Does it compute?
Recently I was struck by a dichotomy in ancient Chinese philosophy. Two opposing worldviews that relate well to two different ways of thinking that can be identified within businesses.
I came about this idea while reading The Path by Michael Puett, the Harvard professor who teaches how the ancient Chinese philosophy relates to contemporary issues like work, education, relations and self-development.
On the one hand, Puett introduces Mo Zi who lived in the fourth century BC in the South-West of the current state of Shandong. He argues that the way to reach a good society is that everyone looks inside to discover who we really are, craft a plan to become successful and work hard to realise this plan, and if we do so – because we are computable personalities in a computable universe – we will get prosperous.
Mo Zi was convinced that society should be organised in a way that rewards good behaviour with success, fame and money, and that punishes bad behaviour with degradation, fines and loss of face.
This reads very much like a contemporary reasoning about personal responsibility, accountability and success and Puett points out they are similar to early protestant ideas that are on the basis of our modern worldview.
On the other hand, Puett describes Mencius who lived in the third century BC and is a follower of Confucius. He opposes Mo Zi’s worldview.
According to Mencius, things that happen in the world cannot be calculated: hard work doesn’t necessarily lead to prosperity, and evil deeds are not always punished.
He believed that we have to give up the idea of a coherent system of rewards and punishment. Otherwise, we wouldn’t strive to become better human beings, but just do what gives us the most rewards.
Mencius feared that this calculated behaviour would drive rational and emotional abilities apart, while they are the people who are in touch with their emotions and deliberately work to refine them are good people.
This idea comes from Mencius’ mentor Confucius: life is an endless sequence of encounters, different ways of reacting and being thrown from one emotion to the other. However, we can learn to refine our reactions:
Only by exercise will we be capable to react correctly (…) In the beginning of our lives we react with emotions; in the end with decency.
It is not by conquering or suppressing our emotions that we can develop decency.
They are what makes us human.
It is by refining our emotions and teaching ourselves to react to others in a better way that we can create a better way to create moments of order in our lives.
On the defence of emotions
We can link Mencius’ view of emotions to a more recent attempt of the contemporary American philosopher Martha Nussbaum to argue for their importance in ethical reasoning:
Instead of viewing morality as a system of principles to be grasped by the detached intellect, and emotions as motivations that either support or subvert our choice to act according to principle, we will have to consider emotions as part and parcel of the system of ethical reasoning.
We immediately recognise a different tone of voice in this definition that makes it clear that this ancient Chinese idea that Mencius described so intuitively and almost lightheartedly, has now turned into an idea – paradoxically – that needs thorough research and that needs to be defended against ages of dismissing emotions as misleading and even suspicious.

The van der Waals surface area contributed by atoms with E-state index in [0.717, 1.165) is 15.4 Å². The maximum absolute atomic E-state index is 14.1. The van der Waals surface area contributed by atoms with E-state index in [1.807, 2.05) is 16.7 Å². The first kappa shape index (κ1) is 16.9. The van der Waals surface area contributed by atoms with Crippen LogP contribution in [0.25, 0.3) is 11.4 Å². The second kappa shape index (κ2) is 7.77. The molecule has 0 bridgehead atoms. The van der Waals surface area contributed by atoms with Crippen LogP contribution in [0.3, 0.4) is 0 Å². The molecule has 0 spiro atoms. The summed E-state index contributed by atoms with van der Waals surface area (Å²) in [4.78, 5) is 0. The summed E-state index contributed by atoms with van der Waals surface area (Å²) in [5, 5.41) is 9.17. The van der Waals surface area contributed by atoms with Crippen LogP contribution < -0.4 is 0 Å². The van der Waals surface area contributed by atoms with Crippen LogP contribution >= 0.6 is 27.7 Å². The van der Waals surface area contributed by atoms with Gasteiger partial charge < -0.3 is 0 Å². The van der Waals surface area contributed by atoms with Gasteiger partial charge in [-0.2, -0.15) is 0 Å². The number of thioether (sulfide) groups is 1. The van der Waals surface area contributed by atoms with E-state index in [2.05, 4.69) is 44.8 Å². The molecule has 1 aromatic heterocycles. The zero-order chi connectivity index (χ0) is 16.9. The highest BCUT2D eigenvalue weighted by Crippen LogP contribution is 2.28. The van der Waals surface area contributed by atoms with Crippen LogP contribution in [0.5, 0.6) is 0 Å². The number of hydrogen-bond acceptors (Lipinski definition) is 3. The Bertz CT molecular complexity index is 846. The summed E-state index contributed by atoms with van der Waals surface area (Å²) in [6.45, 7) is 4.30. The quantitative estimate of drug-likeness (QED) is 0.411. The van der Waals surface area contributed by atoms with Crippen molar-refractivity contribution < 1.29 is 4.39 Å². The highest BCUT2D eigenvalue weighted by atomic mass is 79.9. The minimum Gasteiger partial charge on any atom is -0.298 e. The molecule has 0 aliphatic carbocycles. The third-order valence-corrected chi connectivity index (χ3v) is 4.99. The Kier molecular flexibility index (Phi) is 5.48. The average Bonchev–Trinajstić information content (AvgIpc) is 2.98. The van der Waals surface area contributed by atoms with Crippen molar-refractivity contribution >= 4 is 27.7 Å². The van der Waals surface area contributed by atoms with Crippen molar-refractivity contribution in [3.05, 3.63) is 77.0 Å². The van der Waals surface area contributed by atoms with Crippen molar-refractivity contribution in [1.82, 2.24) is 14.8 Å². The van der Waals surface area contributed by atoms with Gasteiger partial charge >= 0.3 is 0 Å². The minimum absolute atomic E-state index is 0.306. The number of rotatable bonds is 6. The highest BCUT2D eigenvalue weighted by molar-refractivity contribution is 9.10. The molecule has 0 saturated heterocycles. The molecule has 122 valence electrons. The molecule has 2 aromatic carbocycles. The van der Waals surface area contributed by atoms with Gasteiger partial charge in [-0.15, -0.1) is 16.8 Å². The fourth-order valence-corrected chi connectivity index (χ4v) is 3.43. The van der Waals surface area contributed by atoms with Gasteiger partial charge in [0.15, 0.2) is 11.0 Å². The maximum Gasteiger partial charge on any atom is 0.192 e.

We have the feeling Nussbaum thinks she needs to incorporate emotions in the rational scheme to grant them a legitimate place in her system: they are an important part of rational deliberation even if we don’t fully understand them and by doing so we can be successful in what we try to obtain.
Instead of they are what they are and by learning to refine them we can become better human beings which are a goal in itself.
The relevance for businesses and their mission
If we now try to make a bridge between this philosophical analysis of these two different worldviews and the role emotions play in them on the one hand, and the world of business on the other, we can see a divide between different areas of decision making.
On the one hand, we have the areas where pure logic and emotionless calculation are kings, like finance and supply chain.
On the other hand, we have the areas where we try to use emotions to convince people of change, or of the value of our brand.
For a discussion on the latter, we would like to refer to our previous pieces on storytelling. If we look at the former we could argue that these are the areas where we can apply data storytelling.
However, by doing so we already subdue ourselves to the idea that the world is an orderly place where if we reach our targets – a certain percentage of growth, a certain forecast accuracy – we will be rewarded and success will be ours.
Nussbaum comes to the point in this description of the emotions we experience contemplating this idea of reward and success:
But the peculiar depth and the potentially terrifying character of the human emotions derives from the especially complicated thoughts that humans are likely to form about their own need for objects, and about their imperfect control over them.
Also, a more fundamental question arises: are the targets a goal or are they a means?
And if they are a means, a means to what exactly? To realise the mission of the organisation?
If we make an impact that matters, does that make us better human beings?
Or is it the other way around do we make an impact that matters, by trying to become better human beings and applying the principles and methods that we use for this end to our professional lives as well?
What are your answers? Let me know in the comment section below!